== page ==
My whole life I have felt as though I was a black hole, pulling everything into the dread of my nothingness. Or a great monster, destroying the world around me with the bite of my sudden absence or a swipe of my clawed literalism. I cut myself. I gave myself second degree burns. I attempted suicide on three occasions, serious, scary attempts.

The realization that I have autism has led me — through research, support groups, and the compassion of my therapist, Adrian, and Loverne — to cope with challenges in healthier ways. I no longer shame myself with questions that begin with “Why can’t I just …”. I no longer allow others to shame me. Dr. Devell, an ABA practitioner, told me that I needed to take classes to learn “throwaway lines so [I] can pass in social situations.” Why? I don’t need to do anything except care for my comfort and not cause harm as I maneuver through this world.

Now, I am at peace. Knowledge is power, after all. I finally know that I am neither black hole nor monster. I am just different … not deficient. Why should I focus on impairment? I have meltdowns and shutdowns. I have experienced two autism regressions¬†just in the past year. I also am tough.¬†I give myself permission to appreciate the blessings.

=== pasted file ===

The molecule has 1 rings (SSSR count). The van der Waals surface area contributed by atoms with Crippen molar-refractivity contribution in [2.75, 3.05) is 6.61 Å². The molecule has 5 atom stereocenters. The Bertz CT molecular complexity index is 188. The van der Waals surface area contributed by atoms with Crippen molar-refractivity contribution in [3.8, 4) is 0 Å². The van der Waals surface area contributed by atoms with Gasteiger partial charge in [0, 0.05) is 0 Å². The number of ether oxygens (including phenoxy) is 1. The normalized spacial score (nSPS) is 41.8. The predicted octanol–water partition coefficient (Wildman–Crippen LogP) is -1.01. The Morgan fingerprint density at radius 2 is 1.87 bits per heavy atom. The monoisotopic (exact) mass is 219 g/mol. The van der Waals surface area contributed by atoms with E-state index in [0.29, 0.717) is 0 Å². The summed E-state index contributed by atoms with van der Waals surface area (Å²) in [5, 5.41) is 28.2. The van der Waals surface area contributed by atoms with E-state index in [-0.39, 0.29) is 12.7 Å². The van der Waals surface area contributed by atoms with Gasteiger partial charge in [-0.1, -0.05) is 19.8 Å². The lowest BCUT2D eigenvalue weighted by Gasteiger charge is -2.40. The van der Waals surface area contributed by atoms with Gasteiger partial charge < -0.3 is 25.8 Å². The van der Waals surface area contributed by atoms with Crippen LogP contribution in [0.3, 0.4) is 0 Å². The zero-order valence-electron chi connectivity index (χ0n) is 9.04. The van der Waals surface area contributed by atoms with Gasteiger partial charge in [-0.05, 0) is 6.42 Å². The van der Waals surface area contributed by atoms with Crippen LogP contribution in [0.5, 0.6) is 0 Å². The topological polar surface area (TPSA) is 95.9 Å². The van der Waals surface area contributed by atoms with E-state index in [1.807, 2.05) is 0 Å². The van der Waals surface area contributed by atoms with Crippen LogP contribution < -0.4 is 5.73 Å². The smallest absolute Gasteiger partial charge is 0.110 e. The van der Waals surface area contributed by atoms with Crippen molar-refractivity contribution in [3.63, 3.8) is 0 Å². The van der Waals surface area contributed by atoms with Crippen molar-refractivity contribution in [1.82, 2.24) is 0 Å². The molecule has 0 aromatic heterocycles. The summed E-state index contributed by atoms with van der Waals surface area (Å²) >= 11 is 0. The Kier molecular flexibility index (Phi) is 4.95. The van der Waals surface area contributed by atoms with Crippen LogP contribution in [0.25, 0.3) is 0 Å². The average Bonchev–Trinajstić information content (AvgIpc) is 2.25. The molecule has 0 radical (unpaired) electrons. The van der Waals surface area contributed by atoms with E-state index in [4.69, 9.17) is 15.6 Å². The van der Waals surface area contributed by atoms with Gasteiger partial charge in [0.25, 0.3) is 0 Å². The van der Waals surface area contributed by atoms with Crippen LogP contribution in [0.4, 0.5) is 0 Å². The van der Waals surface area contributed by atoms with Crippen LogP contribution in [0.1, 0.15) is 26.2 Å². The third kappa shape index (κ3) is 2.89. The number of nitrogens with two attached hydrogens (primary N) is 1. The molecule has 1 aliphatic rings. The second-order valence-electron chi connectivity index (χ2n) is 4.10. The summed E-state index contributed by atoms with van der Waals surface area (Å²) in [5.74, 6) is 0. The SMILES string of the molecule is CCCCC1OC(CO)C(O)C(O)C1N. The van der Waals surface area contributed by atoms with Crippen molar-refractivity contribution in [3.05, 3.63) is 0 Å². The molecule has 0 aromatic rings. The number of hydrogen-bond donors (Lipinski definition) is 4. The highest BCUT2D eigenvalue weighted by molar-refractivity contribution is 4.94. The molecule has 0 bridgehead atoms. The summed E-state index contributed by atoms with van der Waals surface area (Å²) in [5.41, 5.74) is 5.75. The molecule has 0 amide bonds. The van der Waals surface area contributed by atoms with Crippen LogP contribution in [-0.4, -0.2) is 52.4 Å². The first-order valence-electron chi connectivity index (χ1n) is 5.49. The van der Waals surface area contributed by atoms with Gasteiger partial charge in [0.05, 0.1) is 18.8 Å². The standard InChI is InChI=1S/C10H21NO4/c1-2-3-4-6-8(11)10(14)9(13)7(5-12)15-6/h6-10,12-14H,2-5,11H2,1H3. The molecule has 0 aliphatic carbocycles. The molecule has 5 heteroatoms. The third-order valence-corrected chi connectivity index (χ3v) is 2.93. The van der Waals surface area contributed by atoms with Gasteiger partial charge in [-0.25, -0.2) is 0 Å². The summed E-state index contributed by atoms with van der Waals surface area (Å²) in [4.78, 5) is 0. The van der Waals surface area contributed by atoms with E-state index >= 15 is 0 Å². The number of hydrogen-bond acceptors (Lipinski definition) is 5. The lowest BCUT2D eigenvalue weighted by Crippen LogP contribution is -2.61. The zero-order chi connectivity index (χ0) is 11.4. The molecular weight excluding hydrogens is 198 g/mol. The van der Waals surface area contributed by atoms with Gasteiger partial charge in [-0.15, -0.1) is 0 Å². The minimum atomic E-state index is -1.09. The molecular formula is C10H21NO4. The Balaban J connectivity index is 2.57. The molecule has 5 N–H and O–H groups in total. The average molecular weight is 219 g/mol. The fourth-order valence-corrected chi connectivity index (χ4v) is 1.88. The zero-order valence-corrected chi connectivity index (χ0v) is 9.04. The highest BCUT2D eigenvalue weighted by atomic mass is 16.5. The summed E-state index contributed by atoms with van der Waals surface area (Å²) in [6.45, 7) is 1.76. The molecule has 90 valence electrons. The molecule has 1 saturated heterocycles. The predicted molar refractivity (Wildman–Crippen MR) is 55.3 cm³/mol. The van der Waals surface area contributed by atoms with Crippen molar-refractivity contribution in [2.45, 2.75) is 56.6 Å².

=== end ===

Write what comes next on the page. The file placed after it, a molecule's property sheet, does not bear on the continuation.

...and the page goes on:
I ask you, Dr. Devell, why should my happiness be a factor against this diagnosis?

Since those dark days of evaluation — and that is what my memory of them is: sunless and miring, as if I were suspended in a tar pit — I have been healing. At first, I shuttered my home and curled up in the soothing shadows. Now, the windows are open, fresh air breathing resilience into my spirit.

I am me.

I need a chair to reach all but the lowest shelves in my kitchen. I wear noise-cancellation headphones in crowded spaces. I am right-handed. I rub smooth stones that are hidden in my pocket when I engage in small talk. I always stand up straight.

I never realized how tall I am. I am so very very tall. I might just step over a mountain one day.



© 2017 Saraswati Chand






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Hope and Resilience, Two Vignettes


Every Sunday, Adrian goes to pick up doughnuts — two apiece — for us to eat on our veranda, Reko and Ladu perched next to us like plump little birds, their keen eyes watching for falling crumbs to peck*. This week, I decided that instead of a plain glazed cake doughnut, I wanted a chocolate glazed yeast one. I still wanted my usual Homer doughnut¬†and didn’t care if it came in cake or yeast form.